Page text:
The Blackbaud Breach
In July of this year, Blackbaud, a U.S. based cloud computing provider and one of the world’s largest providers of administration, fundraising, and financial management software, notified its clients that it had discovered and stopped a ransomware attack. In a public statement, Blackbaud described the attack:
In a ransomware attack, cybercriminals attempt to disrupt the business by locking companies out of their own data and servers. After discovering the attack, our Cyber Security team—together with independent forensics experts and law enforcement—successfully prevented the cybercriminal from blocking our system access and fully encrypting files; and ultimately expelled them from our system. Prior to our locking the cybercriminal out, the cybercriminal removed a copy of a subset of data from our self-hosted environment. . . . Because protecting our customers’ data is our top priority, we paid the cybercriminal’s demand with confirmation that the copy they removed had been destroyed. Based on the nature of the incident, our research, and third party (including law enforcement) investigation, we have no reason to believe that any data went beyond the cybercriminal, was or will be misused; or will be disseminated or otherwise made available publicly. . . . The subset of customers who were part of this incident have been notified and supplied with additional information and resources.
Since its July announcement, nonprofit organizations throughout the world have issued their own notices of breach to their stakeholders, relying in large part on Blackbaud’s description of the breach.
Key Takeaways from the Breach
While data breaches are an almost daily occurrence, the Blackbaud breach is notable for a couple of reasons. First, even though it was able to prevent the ransomware attack, the cybercriminal exfiltrated unencrypted data from Blackbaud’s servers, in reaction to which Blackbaud elected to pay a ransom for the criminal’s agreement to destroy the data – given the reliability of criminals, a somewhat dubious promise. The response indicates that Blackbaud was threatened with a new, but increasingly common, tactic in ransomware attacks – the cybercriminal will couple a ransomware attack with theft of data, and threaten to make the data public unless it receives payment. As more and more companies are able to reconstruct compromised systems through backups and other means, cybercriminals have found a new way to monetize their attacks.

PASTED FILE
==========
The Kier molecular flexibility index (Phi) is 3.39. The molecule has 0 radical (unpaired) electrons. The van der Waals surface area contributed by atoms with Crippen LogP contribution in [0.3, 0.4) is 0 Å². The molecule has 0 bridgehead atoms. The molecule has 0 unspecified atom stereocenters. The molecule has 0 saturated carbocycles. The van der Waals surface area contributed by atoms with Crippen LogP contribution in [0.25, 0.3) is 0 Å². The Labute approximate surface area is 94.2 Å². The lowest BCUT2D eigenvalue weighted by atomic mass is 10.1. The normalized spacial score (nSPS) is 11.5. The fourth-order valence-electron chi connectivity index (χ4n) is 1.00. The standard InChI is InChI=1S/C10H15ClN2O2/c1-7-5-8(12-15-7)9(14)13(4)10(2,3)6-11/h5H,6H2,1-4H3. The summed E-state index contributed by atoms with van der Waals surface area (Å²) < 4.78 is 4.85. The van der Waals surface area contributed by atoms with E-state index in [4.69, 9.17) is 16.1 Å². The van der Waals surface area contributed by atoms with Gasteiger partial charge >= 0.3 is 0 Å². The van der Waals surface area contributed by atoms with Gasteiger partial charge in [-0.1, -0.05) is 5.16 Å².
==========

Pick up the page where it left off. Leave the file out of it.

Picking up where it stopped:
More importantly, the fact that this breach created a waterfall of breach disclosures reflects the impact of vendors on today’s data environment. Blackbaud provides comprehensive data, financial management, fundraising, payment, and other services to schools, museums, faith communities, foundations, healthcare organizations and nonprofit organizations, and those entities rely on Blackbaud for critical functions that are essential to their missions.
The Role of Vendors
Firms increasingly rely on vendors for data management functions. The 2018 Ponemon Institute survey of data breaches reported that that at least 56% percent of organizations participating in the survey experienced a data breach due to a vendor’s security shortcomings. At the same time, companies are increasingly reliant on vendors – a recent Bomgar survey reported that, on average, companies allow 89 vendors to access their networks weekly, and that 71% of respondents expect to become more reliant on third parties in the coming years. Continue reading